Healthy Protein Consumption

Here’s a great article from my dear friend Danny Arguetty. We were
roommates when we did our Yoga Teacher Training at Kripalu in Western
Massachusetts. He is a gifted Yoga teacher, Nutrition and Health
Counselor.

—————————–
When I wake up in the morning and think about my life I feel so
grateful. I have a view of a beautiful lagoon and ocean, I am working
my dream job, and I am pushing my edge around interpersonal
relationship and learning a ton. I feel like one of the reasons I am
able to thrive in my life is due to the fact that my foundational
building blocks are in place around high quality healthy foods.

Proteins are one of the three macronutrients that the body utilizes to
fuel its various systems. They are often talked about as the building
blocks of our cells and tissues. Through this foundational role the
body can better manufacture hormones, antibodies, and enzymes.
Proteins from food give us essential amino acids which can’t be
synthesized by our system and are utilized to support the functions of
protein.

From egg whites to protein bars many people believe they need a huge
amount of protein to be healthy, but could one have too much of a good
thing? In the classical pathology of western culture overconsumption
of protein foods is becoming a contributing factor to many western
diseases. Would you guess that the average American male consumes
50-60% too much protein, while the average American woman takes in
30-40% over the average on a daily basis.

The main problem here is that proteins are large molecules that have
to be broken down by the kidneys. With this much protein in the system
the kidneys are overworking on a daily basis and have a harder time
filter out body and environmental wastes. In addition to this too much
protein in the system can lead to low energy, constipation,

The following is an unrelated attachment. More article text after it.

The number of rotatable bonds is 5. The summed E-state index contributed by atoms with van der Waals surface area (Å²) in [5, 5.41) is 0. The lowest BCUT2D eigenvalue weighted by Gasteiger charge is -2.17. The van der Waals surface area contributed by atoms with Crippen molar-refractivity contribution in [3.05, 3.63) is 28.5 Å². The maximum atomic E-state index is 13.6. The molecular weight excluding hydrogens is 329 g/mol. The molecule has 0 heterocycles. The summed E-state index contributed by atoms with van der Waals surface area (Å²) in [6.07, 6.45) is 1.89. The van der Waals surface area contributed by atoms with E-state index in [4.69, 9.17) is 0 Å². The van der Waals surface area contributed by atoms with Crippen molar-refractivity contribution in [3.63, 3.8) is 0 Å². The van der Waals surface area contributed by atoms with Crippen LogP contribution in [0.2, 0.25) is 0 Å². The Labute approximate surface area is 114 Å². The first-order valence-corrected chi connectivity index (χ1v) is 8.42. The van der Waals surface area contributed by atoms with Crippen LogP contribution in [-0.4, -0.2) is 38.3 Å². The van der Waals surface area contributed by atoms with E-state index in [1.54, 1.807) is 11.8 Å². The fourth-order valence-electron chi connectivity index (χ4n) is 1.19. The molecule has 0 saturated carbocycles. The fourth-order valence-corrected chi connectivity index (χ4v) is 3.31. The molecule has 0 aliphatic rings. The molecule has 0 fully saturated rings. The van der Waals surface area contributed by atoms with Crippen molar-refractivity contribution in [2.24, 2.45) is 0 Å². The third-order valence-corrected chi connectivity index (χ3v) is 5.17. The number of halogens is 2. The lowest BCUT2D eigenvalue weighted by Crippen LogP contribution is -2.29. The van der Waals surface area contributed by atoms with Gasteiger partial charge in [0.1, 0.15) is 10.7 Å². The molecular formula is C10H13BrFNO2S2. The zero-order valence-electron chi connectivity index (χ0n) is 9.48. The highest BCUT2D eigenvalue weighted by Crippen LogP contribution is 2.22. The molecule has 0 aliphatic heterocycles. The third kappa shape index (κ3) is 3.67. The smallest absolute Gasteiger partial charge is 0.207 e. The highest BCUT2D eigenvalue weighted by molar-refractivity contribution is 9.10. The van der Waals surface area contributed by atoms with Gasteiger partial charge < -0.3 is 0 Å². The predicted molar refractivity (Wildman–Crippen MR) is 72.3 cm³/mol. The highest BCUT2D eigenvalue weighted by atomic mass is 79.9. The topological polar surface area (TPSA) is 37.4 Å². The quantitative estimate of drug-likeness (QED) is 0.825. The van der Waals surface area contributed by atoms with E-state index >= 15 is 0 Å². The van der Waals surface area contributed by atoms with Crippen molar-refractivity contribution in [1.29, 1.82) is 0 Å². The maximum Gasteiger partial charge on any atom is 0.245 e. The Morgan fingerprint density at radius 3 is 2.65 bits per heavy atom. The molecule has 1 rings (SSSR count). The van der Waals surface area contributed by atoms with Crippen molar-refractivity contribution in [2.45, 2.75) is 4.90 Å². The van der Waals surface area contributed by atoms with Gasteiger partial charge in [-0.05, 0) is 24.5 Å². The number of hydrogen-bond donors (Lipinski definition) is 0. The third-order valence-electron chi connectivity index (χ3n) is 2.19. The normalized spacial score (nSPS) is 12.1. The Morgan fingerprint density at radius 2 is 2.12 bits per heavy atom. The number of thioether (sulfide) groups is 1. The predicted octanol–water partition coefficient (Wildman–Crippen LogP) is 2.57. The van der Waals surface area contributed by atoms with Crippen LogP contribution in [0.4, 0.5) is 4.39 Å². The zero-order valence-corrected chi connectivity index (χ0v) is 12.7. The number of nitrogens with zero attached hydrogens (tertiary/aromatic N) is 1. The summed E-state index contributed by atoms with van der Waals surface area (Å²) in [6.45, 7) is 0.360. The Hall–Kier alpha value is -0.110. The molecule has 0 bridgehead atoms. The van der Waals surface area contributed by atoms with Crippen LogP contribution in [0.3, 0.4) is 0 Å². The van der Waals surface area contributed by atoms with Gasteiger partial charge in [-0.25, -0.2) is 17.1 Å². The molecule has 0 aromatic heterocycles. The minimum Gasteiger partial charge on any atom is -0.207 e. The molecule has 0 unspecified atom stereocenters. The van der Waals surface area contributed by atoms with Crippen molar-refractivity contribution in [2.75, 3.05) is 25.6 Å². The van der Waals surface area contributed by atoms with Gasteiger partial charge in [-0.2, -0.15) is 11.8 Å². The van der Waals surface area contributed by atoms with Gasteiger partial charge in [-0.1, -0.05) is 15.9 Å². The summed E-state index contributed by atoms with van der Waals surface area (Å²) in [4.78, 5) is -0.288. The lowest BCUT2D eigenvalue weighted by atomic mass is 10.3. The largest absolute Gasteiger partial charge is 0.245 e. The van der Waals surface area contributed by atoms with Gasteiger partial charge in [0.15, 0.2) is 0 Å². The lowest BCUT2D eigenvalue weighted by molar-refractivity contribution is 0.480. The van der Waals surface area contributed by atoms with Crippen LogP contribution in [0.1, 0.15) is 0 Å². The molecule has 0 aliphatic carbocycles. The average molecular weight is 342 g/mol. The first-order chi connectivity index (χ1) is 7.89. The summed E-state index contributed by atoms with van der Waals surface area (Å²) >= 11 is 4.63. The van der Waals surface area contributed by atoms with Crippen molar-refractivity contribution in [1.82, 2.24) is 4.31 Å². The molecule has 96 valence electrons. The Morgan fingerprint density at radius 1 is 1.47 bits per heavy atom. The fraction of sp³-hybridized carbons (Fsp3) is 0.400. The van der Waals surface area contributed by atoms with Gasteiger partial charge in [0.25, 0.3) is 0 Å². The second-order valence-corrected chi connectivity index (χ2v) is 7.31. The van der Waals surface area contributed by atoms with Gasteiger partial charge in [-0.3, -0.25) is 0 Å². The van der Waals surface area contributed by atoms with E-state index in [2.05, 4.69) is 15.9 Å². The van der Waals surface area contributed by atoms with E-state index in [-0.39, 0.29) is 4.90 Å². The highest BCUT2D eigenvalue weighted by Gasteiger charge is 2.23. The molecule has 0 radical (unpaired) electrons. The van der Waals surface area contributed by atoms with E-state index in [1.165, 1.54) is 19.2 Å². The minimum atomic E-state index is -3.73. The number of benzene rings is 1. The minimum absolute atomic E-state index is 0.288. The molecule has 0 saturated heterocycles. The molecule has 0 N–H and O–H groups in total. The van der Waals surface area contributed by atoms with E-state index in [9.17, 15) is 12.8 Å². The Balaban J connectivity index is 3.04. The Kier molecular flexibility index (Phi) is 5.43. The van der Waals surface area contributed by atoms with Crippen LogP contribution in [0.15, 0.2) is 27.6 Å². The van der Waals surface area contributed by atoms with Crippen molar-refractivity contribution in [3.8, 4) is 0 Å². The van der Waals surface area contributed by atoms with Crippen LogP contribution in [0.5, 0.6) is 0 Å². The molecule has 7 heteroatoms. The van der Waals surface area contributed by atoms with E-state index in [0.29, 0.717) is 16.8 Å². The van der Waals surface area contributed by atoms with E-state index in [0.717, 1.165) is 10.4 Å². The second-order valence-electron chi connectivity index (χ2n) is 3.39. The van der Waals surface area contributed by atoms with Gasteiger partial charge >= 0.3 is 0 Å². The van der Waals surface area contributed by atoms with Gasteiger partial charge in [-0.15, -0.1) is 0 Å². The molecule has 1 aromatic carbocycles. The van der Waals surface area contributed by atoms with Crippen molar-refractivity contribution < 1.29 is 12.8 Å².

dehydration, lethargy, heavy feeling, sweet cravings, feeling “tight”
or stiff joints, foul body odor, halitosis (bad breath) and calcium
loss to compensate for over acidity.

A common misconception around people that exercise or workout is that
a protein shake/supplement is needed right after to rebuild muscle.
This is an untrue myth as protein breaks down very slowly so is
present to rebuild muscle anytime you consume it (body burns
carbs/simple sugars before and after exercise).

Healthy Protein Consumption:

Quality, Quality, Quality: the body will better utilize protein from a
whole free-range organic egg, wild salmon, and organic legumes than
lab produced powders or energy bars.

Bio-Individuality: just like the other macronutrients our intake for
protein will depend on body type, age, and activity level. If you
create enough moderation and rotation in your weekly eating you are
guaranteed to get more than enough protein. Experiment if you absorb
protein better from vegetarian sources or if you need some animal
foods in your diet.
Vegetable Centric: especially if you are eating animal foods make sure
there is a ton of veggies present to balance out the acid nature of
these foods (remember grain fed meat is more acidic then grass fed).
In addition many veggies actually have protein in them (as well as
grains like quinoa and millet)

Less is More: particularly if you are experiencing any of the symptoms
listed above, reduce your protein consumption and increase your veggie
consumption. Can never have enough veggies in your life. Try to eat a
small quantity of animal protein foods at a time, like what fits into
the palm of your hand. Think of using meat like a condiment as opposed
to the main event of the show.

Deepen Your Understanding: for food lists of high quality protein
choices and to learn more about how it works click here
(http://whfoods.org/genpage.php?tname=nutrient&dbid=92) to read a
vegan point of view on protein explore this
(http://www.pcrm.org/search/?cid=251).

Danny Arguetty

Nutrition & Health Counselor

http://nourishyourlight.com/

No Comments

Sorry, the comment form is closed at this time.